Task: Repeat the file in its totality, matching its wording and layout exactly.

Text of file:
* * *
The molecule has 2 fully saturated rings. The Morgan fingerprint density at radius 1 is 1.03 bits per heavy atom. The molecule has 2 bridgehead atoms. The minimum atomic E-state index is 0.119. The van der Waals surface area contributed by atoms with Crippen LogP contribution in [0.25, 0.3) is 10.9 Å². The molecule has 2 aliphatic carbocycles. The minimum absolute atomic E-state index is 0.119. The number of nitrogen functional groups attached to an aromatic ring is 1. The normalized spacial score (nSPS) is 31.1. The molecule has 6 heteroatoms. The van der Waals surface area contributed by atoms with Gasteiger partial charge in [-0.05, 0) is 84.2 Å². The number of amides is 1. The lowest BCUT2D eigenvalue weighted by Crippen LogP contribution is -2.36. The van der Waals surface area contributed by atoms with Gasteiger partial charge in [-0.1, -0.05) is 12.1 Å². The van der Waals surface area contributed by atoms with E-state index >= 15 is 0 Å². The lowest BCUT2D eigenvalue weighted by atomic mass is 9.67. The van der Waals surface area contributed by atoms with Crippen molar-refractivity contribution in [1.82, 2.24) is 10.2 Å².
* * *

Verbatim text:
The molecule has 2 fully saturated rings. The Morgan fingerprint density at radius 1 is 1.03 bits per heavy atom. The molecule has 2 bridgehead atoms. The minimum atomic E-state index is 0.119. The van der Waals surface area contributed by atoms with Crippen LogP contribution in [0.25, 0.3) is 10.9 Å². The molecule has 2 aliphatic carbocycles. The minimum absolute atomic E-state index is 0.119. The number of nitrogen functional groups attached to an aromatic ring is 1. The normalized spacial score (nSPS) is 31.1. The molecule has 6 heteroatoms. The van der Waals surface area contributed by atoms with Gasteiger partial charge in [-0.05, 0) is 84.2 Å². The number of amides is 1. The lowest BCUT2D eigenvalue weighted by Crippen LogP contribution is -2.36. The van der Waals surface area contributed by atoms with Gasteiger partial charge in [-0.1, -0.05) is 12.1 Å². The van der Waals surface area contributed by atoms with E-state index >= 15 is 0 Å². The lowest BCUT2D eigenvalue weighted by atomic mass is 9.67. The van der Waals surface area contributed by atoms with Crippen molar-refractivity contribution in [1.82, 2.24) is 10.2 Å².